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Opening Doors: Contemporary African American Academic Surgeons home banner written in yellow and black text. Opening Doors: Contemporary African American Academic Surgeons home banner written in yellow and black text. Pioneers written in black text with a light blue background. Above the text is an image of three surgeons standing in an operating room performing surgery with several nurses and attendants observing.  Courtesy Moorland-Spingarn Research Center, Howard University. Contemporary Pioneers written in white text with a purple background. Above the text is an image of Alexa Canady preparing for surgery. Courtesy Detroit Free Press/Hugh Glannum. New Frontiers written in black text with a blue background. bove the text is an image of a head shot of a women surgeon wearing a mask, cap and protective eyewear.  Courtesy Sharon Henry, M.D. and Maryland Institute of Emergency Medical Services Systems. History written in black text with a yellow background. Above the text is an image of an illustration of a building with a flag flying at the top. Courtesy National Library of Medicine.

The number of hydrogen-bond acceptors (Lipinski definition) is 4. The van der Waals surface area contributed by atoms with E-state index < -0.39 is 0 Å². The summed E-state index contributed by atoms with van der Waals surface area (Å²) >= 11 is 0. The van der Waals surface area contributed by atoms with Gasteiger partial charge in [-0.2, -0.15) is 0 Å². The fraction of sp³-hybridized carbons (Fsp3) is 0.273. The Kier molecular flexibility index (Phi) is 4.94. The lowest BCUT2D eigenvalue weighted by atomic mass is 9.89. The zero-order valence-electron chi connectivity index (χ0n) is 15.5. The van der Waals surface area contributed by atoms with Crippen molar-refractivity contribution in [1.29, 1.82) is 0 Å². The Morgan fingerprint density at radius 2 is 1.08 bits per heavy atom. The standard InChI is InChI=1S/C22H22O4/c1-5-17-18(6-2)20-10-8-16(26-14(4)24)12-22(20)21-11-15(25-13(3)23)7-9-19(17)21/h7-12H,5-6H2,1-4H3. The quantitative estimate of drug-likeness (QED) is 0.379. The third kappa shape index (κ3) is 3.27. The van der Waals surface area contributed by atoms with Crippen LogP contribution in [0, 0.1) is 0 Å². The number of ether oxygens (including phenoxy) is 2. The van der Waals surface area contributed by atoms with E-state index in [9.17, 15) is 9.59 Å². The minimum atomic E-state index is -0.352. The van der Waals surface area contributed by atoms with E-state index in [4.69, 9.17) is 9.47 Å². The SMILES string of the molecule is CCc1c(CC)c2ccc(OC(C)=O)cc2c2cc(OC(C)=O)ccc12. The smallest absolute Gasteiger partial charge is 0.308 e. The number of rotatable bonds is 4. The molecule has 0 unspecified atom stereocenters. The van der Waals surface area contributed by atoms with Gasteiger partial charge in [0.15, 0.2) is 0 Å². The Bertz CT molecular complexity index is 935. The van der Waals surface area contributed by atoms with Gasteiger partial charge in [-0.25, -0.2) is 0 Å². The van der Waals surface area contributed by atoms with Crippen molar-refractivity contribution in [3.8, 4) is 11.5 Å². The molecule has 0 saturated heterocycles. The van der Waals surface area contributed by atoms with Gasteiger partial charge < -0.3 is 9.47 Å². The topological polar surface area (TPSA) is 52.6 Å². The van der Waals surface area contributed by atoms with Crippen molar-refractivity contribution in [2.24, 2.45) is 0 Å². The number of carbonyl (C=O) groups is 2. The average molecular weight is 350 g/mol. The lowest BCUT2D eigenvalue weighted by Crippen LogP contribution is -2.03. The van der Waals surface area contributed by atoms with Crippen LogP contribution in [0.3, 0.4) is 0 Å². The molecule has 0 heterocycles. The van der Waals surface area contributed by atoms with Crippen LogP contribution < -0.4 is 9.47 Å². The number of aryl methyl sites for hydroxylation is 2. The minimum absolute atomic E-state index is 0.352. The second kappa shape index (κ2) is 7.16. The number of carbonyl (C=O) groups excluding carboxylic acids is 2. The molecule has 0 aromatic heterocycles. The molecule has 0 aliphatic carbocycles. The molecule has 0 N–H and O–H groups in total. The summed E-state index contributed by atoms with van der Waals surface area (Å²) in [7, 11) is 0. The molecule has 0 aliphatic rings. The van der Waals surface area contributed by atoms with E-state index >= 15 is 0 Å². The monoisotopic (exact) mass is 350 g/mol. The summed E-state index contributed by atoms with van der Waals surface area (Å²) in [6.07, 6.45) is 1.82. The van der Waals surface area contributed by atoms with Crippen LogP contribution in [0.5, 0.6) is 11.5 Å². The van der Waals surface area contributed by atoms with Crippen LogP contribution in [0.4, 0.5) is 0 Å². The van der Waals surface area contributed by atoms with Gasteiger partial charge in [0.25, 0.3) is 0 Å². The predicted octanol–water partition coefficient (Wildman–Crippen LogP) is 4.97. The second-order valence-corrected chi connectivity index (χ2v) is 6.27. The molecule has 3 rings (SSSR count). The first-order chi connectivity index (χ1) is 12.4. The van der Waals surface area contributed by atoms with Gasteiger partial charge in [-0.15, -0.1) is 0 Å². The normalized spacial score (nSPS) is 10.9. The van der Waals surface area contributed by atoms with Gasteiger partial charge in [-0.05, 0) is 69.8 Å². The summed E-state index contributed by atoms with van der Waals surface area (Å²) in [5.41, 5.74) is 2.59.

New Frontiers banner written in yellow text with a blue background.

African American surgeons still face many challenges, but their path has been made easier by the pioneering surgeons that came before them. Among academic surgeons today, African Americans hold some of the most prestigious academic surgical positions in the United States including Danny O. Jacobs, M.D., M.P.H., chair of the department of surgery at Duke University and Selywn Vickers, M.D., chair of the department of surgery at the University of Minnesota. The tradition of excellence through performance and education continues.

Dr. L.D. Britt  |  Dr. Malcolm V. Brock  |  Dr. Karyn L. Butler  |  Dr. Benjamin S. Carson, Sr.  |